The year began with changing oil and filters again, adjusting the chain, then a coolant change in late January. I added the Midwest Mountain Engineering clutch lever the early part of February.
In March I changed sprockets and chains the chain being pretty worn.
A little bling for the bike with the orange rear sprocket.
I changed the cross-over tube connection/valves for Powercell 90° machined and anodized aluminum quick disconnects.
My White Arai XD had worn out the interior pads at the collar and I had no luck finding replacements locally or online. But, I happened on a closeout of KTM XD’s at a shop somebody posted on Advrider.com.
The old helmet was showing a lot of wear. The liner had rolled at one point and would sometimes bunch up just above my temple. I’d begin to feel a lot of pressure that quickly became a huge headache. It took me a couple of times of this happening to figure out it wasn’t the head cover I used, but the pad itself. I’d also gotten a Send 20S for Christmas so that would need moving from the old lid to the new.
I like the KTM colors on this helmet. With motorcycles we’re always in search of a better headlight. I tired a different H4 lamp.
This one being a 100/90W. But, only 4000K so a sort of dull yellow/brown light. I didn’t care for it.
I was racking up mileage commuting across town to the tune of about 80 miles per day. That meant another valve check at about 42,000 miles and no change in the gaps. All were still within spec.
Also in March I mounted a new Pirelli MT90/AT rear tire and while I had the rear wheel off I checked the disc for wear. The rear rotor was worn to below spec and was replaced with a Galfer wave rotor and pads. At 51,000 miles I put a new Pirelli MT 90A/T on the front and greased the wheel bearings. Another valve check, oil and filter change.
I changed the right hand switches to European switch set to be able to turn the headlight off.
Another change was to the connector to the starter relay. I changed this out for a waterproof connector set form Eastern Beaver. The OEM is on the top and the Eastern Beaver waterproof connector on the bottom.
I rebuilt the clutch master cylinder after noticing a small leak.
Late October I changed the tires for TKC80’s in preparation for the Advrider Pahrump Rally. I would be riding a few days on the way there. I would also be attending a Jimmy Lewis off-road riding school for one day. My first on this motorcycle.
For the rally, I spent my first night at Alabama Hills, west of Lone Pine, California.
The next day was some exploring through the valley while heading to Pahrump through Death Valley.
The weather was brisk, but clear with barely a breeze.
The Pahrump rally uses the city park ball field for camping there are showers and restrooms. Groceries are a short walk. There are several places to eat from short walks to short ride distances.
The Jimmy Lewis Off-road riding school starts off at his compound where we worked on balance skills. The first skill was balancing on a 2×4 the width of foot pegs. It was amazing how I could not do this until Jimmy came by and offered his forearm as handlebars. Suddenly my brain got it.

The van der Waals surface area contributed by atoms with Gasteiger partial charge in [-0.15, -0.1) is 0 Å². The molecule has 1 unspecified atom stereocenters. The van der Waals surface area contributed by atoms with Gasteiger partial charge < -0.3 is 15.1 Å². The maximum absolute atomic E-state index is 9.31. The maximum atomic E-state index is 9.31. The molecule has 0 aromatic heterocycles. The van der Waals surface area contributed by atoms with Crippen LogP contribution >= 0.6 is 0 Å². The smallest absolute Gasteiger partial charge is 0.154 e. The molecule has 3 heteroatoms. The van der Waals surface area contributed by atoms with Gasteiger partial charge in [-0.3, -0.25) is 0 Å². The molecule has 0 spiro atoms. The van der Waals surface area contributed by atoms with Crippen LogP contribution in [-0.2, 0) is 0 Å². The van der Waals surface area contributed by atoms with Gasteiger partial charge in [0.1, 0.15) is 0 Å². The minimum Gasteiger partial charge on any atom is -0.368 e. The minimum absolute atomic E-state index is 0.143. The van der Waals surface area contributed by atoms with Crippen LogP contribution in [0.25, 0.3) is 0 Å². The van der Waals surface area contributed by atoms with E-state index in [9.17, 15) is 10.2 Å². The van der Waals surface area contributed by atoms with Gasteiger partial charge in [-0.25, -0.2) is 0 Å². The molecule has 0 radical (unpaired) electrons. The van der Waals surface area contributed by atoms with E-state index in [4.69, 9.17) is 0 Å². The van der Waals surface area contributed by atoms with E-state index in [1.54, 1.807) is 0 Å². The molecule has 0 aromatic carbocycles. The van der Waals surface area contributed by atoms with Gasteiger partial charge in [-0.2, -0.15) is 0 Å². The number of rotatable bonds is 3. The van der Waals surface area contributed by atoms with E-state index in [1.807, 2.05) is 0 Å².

Each drill is a bit like that revelation as each drill introduces a skill that builds from the last. I had done a weekend school with Jimmy on my BMW 1150 GS Adventure a long time before and went through a similar process of frustration and insight. Stepping up onto a non-running motorcycle without using our hands was our last balance drill. I was not sure I could do it, but as we had progressed to that point through several drills, each introducing the skills we would need for this last, I gave it my best. A couple of false starts, then wow! I could stand on my pegs from one foot on the ground not using my hands. In about an hour I had gone from not being able to step onto either end of a board on the ground to stepping onto the pegs of my 990R, too tall suspension and all. And that right there is worth the price of the class. And that doesn’t even begin to finish the skill building and drills. We next headed to the dry lake for firm around dirt drills.
From the dry lake we headed to sand, where I was pretty much done. I was far too tired for that. All that overtime and work in a cube instead of riding a motorcycle on dirt left me in poor shape.
Jimmy used my bike to demonstrate that even the big 990 can be ridden with skill.
When we left that area for bigger hills to climb, I managed to snag myself on the nearest bush. I put a foot down and leaned the bike against me so I could barely move. Comical for sure. With some help I got righted and we headed off along sand washes similar to what we had ridden in on.
It was a good day, but I was glad when we finally pulled back into the compound to end the day. A hot shower back at the Rally grounds and some dinner.
The next day a few of us rode to China Ranch Date Farm by back routes some sand was ridden too. Then into town for a brewery tour and next we found some lunch.
In December I finally installed some Oxford heated grips. Warm hands are good.
The controller on the right side of the dash proved to be annoying. I had to set the cruise control then reach forward with my right hand. I didn’t like the awkwardness of the location.
I ended 2016 with more than 55,000 miles on the odometer. The photo is from October prior to the rally.
The last entry in my notes is from early December at 55,133 miles When I added new wave rotors to the front with free pads.